“That was a deal I thought I would be in and out of very quickly because I recouped the money that they gave me pretty quickly. But there are different terms and stipulations in the contract, that were ways to hold me for decades pretty much, so I've been fighting to get out of that deal for a really long time,” she reveals. “It was definitely a joyful moment, so owning 100 percent of my publishing right now feels really, really good.”
Now, as an independent artist, Mashonda says that initially, she was worried about stepping into the reality that she’d be responsible for everything that comes with putting out her own music. That soon changed when she understood that it was something she already has vast experience with.
“I was like, there's no way that I can manage production, marketing, PR, creative direction, and I doubted myself highly,” she says. “Then I realized, wait a minute, you do this exact same thing for the visual artists that you represent. When that hit me, I was like, I could totally do this. So that's how I've been moving as an independent artist and I love it. I love being able to do things on my own terms. It definitely puts a battery on your back and it makes you very focused.”
Those visual artists are what Mashonda is extremely passionate about and proud of. Through her organization Art LeadHer, founded in 2016, she’s shown over 250 women visual artists worldwide over the past six years, providing equitable opportunities for emerging and underrepresented women in visual arts. It’s something she says has been one of the points of pride in her life, providing her with even more purpose.
“I've always been surrounded by art as a child. Those are interests that I wanted to explore even more. I went back to school in 2016 and studied at Christie's Education in New York City for art business and interned with different galleries in Chelsea,” Mashonda details. “With that experience, I kind of knew exactly what I wanted to do – I wanted to work primarily with women artists.”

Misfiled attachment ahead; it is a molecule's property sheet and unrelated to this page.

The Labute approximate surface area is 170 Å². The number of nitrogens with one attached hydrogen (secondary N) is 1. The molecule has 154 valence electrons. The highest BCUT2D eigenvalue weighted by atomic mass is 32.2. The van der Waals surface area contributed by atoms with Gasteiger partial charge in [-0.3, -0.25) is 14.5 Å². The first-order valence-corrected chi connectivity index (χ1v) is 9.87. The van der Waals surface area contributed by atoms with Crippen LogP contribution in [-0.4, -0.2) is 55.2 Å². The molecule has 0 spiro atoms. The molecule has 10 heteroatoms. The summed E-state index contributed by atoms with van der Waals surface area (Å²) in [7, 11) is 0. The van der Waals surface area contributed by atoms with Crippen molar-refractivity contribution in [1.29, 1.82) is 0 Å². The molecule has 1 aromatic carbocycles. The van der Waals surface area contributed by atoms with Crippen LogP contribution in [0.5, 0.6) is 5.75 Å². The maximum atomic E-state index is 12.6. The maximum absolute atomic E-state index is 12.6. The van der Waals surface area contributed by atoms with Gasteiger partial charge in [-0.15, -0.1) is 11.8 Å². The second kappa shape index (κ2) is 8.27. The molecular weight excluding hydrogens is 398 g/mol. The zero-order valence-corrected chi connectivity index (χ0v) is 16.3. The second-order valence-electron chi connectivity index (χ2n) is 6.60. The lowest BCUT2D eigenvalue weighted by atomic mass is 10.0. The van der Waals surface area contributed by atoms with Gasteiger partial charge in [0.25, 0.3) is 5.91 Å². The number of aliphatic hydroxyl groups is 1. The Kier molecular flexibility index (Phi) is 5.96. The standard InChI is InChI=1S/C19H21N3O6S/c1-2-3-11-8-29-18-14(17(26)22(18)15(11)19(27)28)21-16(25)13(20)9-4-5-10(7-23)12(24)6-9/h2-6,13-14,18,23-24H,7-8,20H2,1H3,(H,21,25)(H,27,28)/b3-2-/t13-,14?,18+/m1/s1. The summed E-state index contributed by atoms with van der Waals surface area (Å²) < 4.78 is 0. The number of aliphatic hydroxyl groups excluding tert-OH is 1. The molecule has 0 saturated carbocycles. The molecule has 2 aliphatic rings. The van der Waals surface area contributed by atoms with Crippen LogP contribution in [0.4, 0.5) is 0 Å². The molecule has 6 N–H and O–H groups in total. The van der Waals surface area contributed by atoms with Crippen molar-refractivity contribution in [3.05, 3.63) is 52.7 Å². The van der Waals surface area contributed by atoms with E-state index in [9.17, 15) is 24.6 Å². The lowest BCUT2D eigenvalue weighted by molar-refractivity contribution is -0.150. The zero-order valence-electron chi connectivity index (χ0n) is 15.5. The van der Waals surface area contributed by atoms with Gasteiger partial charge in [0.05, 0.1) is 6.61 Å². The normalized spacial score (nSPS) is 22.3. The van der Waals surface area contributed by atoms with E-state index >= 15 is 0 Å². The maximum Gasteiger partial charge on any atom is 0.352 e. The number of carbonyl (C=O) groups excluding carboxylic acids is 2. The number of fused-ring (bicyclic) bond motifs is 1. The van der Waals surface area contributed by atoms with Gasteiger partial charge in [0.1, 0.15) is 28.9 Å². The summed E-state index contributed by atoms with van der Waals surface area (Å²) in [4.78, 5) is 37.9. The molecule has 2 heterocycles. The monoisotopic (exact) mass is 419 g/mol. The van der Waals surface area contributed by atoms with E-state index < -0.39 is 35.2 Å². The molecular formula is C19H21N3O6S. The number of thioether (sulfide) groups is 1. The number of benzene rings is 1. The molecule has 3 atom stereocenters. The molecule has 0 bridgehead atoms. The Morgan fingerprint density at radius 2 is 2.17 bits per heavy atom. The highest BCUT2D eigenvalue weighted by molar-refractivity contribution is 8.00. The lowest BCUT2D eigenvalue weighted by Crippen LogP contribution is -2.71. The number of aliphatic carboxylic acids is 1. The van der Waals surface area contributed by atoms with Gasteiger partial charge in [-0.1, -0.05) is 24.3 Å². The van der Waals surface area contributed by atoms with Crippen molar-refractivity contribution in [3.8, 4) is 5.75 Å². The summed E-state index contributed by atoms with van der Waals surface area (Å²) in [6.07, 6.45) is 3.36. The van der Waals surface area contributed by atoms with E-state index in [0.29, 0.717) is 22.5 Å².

“Even on the Note To Self EP website,” she adds. “I'm promoting a couple of women artists right now; we're doing T-shirts with their art on it and quotes from the records on the back.”
And if that wasn’t full circle enough, Mashonda says that social media has brought some of her older work back into the spotlight, if even for the moment. The source of this was a freestyle she did over the 2003 Busta Rhymes song “Baby If You Give It To Me” featuring Mariah Carey.
“My son came into my room and he was like ‘Mom, you’re viral on TikTok’. I was like what does that even mean?” she says. “It had millions and millions of interactions worldwide. I just couldn't understand how something that I consider a vintage record could resurface and create a new life. Honestly, that was my signal. This is a sign you get to take this seriously. So it's pretty amazing how the music is being rebirthed and appreciated.”
As for what’s next, Mashonda says she plans to do a tour with dates in intimate settings in 2023 as well as a new record toward the end of the year. She’ll also be at Art Basel in Miami this year, where she’ll be “curating a really beautiful space” for the visual artists she’s long supported.
Stream Note to Self EP here.